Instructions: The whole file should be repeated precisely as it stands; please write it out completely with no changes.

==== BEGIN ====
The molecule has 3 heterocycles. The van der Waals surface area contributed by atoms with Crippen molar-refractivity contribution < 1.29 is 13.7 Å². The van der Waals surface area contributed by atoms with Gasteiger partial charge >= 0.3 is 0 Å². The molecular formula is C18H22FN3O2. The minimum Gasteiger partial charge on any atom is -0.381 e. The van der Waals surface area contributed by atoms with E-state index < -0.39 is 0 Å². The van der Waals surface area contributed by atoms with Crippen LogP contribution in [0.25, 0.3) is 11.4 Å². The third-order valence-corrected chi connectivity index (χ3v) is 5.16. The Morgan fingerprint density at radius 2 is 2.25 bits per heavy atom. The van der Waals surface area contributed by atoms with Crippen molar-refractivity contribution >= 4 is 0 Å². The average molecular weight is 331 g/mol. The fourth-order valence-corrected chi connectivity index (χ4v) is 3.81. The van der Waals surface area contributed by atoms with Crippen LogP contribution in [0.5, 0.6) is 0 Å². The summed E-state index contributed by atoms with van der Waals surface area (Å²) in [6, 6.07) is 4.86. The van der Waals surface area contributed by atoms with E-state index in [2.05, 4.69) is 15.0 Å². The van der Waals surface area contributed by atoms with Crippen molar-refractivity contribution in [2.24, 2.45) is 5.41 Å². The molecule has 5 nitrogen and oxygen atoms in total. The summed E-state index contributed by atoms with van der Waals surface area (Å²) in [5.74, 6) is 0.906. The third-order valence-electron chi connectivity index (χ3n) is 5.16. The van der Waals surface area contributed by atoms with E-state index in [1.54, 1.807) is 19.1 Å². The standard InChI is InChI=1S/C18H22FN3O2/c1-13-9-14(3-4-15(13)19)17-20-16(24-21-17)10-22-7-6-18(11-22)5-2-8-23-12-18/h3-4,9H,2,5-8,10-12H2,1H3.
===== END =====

The molecule has 3 heterocycles. The van der Waals surface area contributed by atoms with Crippen molar-refractivity contribution < 1.29 is 13.7 Å². The van der Waals surface area contributed by atoms with Gasteiger partial charge >= 0.3 is 0 Å². The molecular formula is C18H22FN3O2. The minimum Gasteiger partial charge on any atom is -0.381 e. The van der Waals surface area contributed by atoms with E-state index < -0.39 is 0 Å². The van der Waals surface area contributed by atoms with Crippen LogP contribution in [0.25, 0.3) is 11.4 Å². The third-order valence-corrected chi connectivity index (χ3v) is 5.16. The Morgan fingerprint density at radius 2 is 2.25 bits per heavy atom. The van der Waals surface area contributed by atoms with Crippen molar-refractivity contribution >= 4 is 0 Å². The average molecular weight is 331 g/mol. The fourth-order valence-corrected chi connectivity index (χ4v) is 3.81. The van der Waals surface area contributed by atoms with Crippen LogP contribution in [0.5, 0.6) is 0 Å². The summed E-state index contributed by atoms with van der Waals surface area (Å²) in [6, 6.07) is 4.86. The van der Waals surface area contributed by atoms with E-state index in [2.05, 4.69) is 15.0 Å². The van der Waals surface area contributed by atoms with Crippen molar-refractivity contribution in [2.24, 2.45) is 5.41 Å². The molecule has 5 nitrogen and oxygen atoms in total. The summed E-state index contributed by atoms with van der Waals surface area (Å²) in [5.74, 6) is 0.906. The third-order valence-electron chi connectivity index (χ3n) is 5.16. The van der Waals surface area contributed by atoms with E-state index in [1.54, 1.807) is 19.1 Å². The standard InChI is InChI=1S/C18H22FN3O2/c1-13-9-14(3-4-15(13)19)17-20-16(24-21-17)10-22-7-6-18(11-22)5-2-8-23-12-18/h3-4,9H,2,5-8,10-12H2,1H3.